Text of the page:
Cover Image Credit: Paper Mart

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To The Girl Struggling With Her Body Image

It's not about the size of your jeans, but the size of your heart, soul, and spirit.


To the girl struggling with her body image,

You are more than the number on the scale. You are more than the number on your jeans and dresses. You are way more than the number of pounds you've gained or lost in whatever amount of time.

Weight is defined as the quantity of matter contained by a body or object. Weight does not define your self-worth, ambition or potential.

So many girls strive for validation through the various numbers associated with body image and it's really so sad seeing such beautiful, incredible women become discouraged over a few numbers that don't measure anything of true significance.

Yes, it is important to live a healthy lifestyle. Yes, it is important to take care of yourself. However, taking care of yourself includes your mental health as well. Neglecting either your mental or physical health will inflict problems on the other. It's very easy to get caught up in the idea that you're too heavy or too thin, which results in you possibly mistreating your body in some way.

Your body is your special, beautiful temple. It harbors all of your thoughts, feelings, characteristics, and ideas. Without it, you wouldn't be you. If you so wish to change it in a healthy way, then, by all means, go ahead. With that being said, don't make changes to impress or please someone else. You are the only person who is in charge of your body. No one else has the right to tell you whether or not your body is good enough. If you don't satisfy their standards, then you don't need that sort of negative influence in your life. That sort of manipulation and control is extremely unhealthy in its own regard.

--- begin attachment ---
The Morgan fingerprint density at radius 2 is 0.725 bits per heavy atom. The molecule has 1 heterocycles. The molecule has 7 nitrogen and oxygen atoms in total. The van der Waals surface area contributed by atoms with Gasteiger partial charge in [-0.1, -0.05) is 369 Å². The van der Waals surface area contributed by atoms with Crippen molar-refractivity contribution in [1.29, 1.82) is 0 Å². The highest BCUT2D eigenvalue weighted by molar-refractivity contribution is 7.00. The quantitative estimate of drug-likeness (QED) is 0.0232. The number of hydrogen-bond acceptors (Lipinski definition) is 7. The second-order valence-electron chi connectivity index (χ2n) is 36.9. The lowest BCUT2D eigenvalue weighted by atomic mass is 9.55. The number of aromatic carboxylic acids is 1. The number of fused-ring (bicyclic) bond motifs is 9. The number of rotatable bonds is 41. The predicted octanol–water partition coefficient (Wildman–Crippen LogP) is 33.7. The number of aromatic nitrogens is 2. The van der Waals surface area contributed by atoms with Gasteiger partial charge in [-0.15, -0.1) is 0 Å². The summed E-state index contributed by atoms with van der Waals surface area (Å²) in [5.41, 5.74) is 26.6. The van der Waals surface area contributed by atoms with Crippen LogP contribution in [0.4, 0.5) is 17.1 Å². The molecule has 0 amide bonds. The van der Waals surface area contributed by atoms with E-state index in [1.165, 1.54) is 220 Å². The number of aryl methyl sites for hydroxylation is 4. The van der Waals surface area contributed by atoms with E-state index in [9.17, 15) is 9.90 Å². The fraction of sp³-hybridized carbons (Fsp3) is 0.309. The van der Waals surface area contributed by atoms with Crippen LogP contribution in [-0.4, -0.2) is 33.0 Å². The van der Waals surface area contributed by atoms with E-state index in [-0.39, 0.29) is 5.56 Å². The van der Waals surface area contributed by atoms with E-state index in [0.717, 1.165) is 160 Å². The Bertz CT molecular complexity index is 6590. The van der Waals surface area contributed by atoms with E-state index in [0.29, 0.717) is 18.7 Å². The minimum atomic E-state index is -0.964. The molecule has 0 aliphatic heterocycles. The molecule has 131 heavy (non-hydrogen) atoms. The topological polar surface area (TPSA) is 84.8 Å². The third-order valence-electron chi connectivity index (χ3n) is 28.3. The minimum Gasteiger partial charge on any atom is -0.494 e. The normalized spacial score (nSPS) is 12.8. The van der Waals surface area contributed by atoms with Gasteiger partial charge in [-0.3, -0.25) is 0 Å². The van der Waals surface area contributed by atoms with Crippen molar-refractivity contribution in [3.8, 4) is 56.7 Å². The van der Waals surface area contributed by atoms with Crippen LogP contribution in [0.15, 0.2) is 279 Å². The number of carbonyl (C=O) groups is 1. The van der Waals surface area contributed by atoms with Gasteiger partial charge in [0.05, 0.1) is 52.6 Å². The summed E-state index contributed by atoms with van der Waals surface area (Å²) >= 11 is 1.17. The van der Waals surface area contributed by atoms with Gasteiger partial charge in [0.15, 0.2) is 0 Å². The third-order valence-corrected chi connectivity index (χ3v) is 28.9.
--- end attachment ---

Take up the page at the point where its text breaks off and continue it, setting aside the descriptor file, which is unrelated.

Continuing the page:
Do not hold back on things you love or want to do because of how you interpret your body. You are enough. You are more than enough. You are more than your exterior. You are your inner being, your spirit. A smile and confidence are the most beautiful things you can wear.

It's not about the size of your jeans. It's about the size of your mind and heart. Embrace your body, observe and adore every curve, bone and stretch mark. Wear what makes you feel happy and comfortable in your own skin. Do your hair and makeup (or don't do either) to your heart's desire. Wear the crop top you've been eyeing up in that store window. Want a bikini body? Put a bikini on your body, simple.

So, as hard as it may seem sometimes, understand that the number on the scale doesn't measure the amount or significance of your contributions to this world. Just because that dress doesn't fit you like you had hoped doesn't mean that you're any less of a person.

Love your body, and your body will love you right back.

Cover Image Credit: Lauren Margliotti

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Past Legal And Modern Social Apartheid

An opinion piece on past legal Apartheid in South Africa and how it is socially reflected in the United States.